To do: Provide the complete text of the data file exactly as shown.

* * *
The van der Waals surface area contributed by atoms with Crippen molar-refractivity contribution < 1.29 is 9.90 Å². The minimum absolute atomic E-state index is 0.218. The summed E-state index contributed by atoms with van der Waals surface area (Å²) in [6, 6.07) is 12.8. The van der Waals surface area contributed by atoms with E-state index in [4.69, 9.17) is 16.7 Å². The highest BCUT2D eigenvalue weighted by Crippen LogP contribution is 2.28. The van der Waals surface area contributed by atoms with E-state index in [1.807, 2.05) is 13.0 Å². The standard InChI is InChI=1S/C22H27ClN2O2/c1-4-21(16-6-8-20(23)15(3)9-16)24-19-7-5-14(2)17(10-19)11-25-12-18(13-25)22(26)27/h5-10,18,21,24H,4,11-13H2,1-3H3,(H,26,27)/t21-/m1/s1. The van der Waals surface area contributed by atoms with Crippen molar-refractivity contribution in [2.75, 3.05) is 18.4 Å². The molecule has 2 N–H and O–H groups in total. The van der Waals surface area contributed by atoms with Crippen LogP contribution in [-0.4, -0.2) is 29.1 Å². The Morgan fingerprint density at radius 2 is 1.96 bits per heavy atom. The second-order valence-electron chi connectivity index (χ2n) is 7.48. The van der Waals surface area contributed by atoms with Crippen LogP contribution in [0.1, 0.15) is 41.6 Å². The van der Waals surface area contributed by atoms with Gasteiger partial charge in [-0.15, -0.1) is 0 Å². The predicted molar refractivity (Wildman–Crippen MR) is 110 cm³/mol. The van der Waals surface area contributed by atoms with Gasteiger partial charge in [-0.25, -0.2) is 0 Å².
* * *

The van der Waals surface area contributed by atoms with Crippen molar-refractivity contribution < 1.29 is 9.90 Å². The minimum absolute atomic E-state index is 0.218. The summed E-state index contributed by atoms with van der Waals surface area (Å²) in [6, 6.07) is 12.8. The van der Waals surface area contributed by atoms with E-state index in [4.69, 9.17) is 16.7 Å². The highest BCUT2D eigenvalue weighted by Crippen LogP contribution is 2.28. The van der Waals surface area contributed by atoms with E-state index in [1.807, 2.05) is 13.0 Å². The standard InChI is InChI=1S/C22H27ClN2O2/c1-4-21(16-6-8-20(23)15(3)9-16)24-19-7-5-14(2)17(10-19)11-25-12-18(13-25)22(26)27/h5-10,18,21,24H,4,11-13H2,1-3H3,(H,26,27)/t21-/m1/s1. The van der Waals surface area contributed by atoms with Crippen molar-refractivity contribution in [2.75, 3.05) is 18.4 Å². The molecule has 2 N–H and O–H groups in total. The van der Waals surface area contributed by atoms with Crippen LogP contribution in [-0.4, -0.2) is 29.1 Å². The Morgan fingerprint density at radius 2 is 1.96 bits per heavy atom. The second-order valence-electron chi connectivity index (χ2n) is 7.48. The van der Waals surface area contributed by atoms with Crippen LogP contribution in [0.1, 0.15) is 41.6 Å². The van der Waals surface area contributed by atoms with Gasteiger partial charge in [-0.15, -0.1) is 0 Å². The predicted molar refractivity (Wildman–Crippen MR) is 110 cm³/mol. The van der Waals surface area contributed by atoms with Gasteiger partial charge in [-0.25, -0.2) is 0 Å².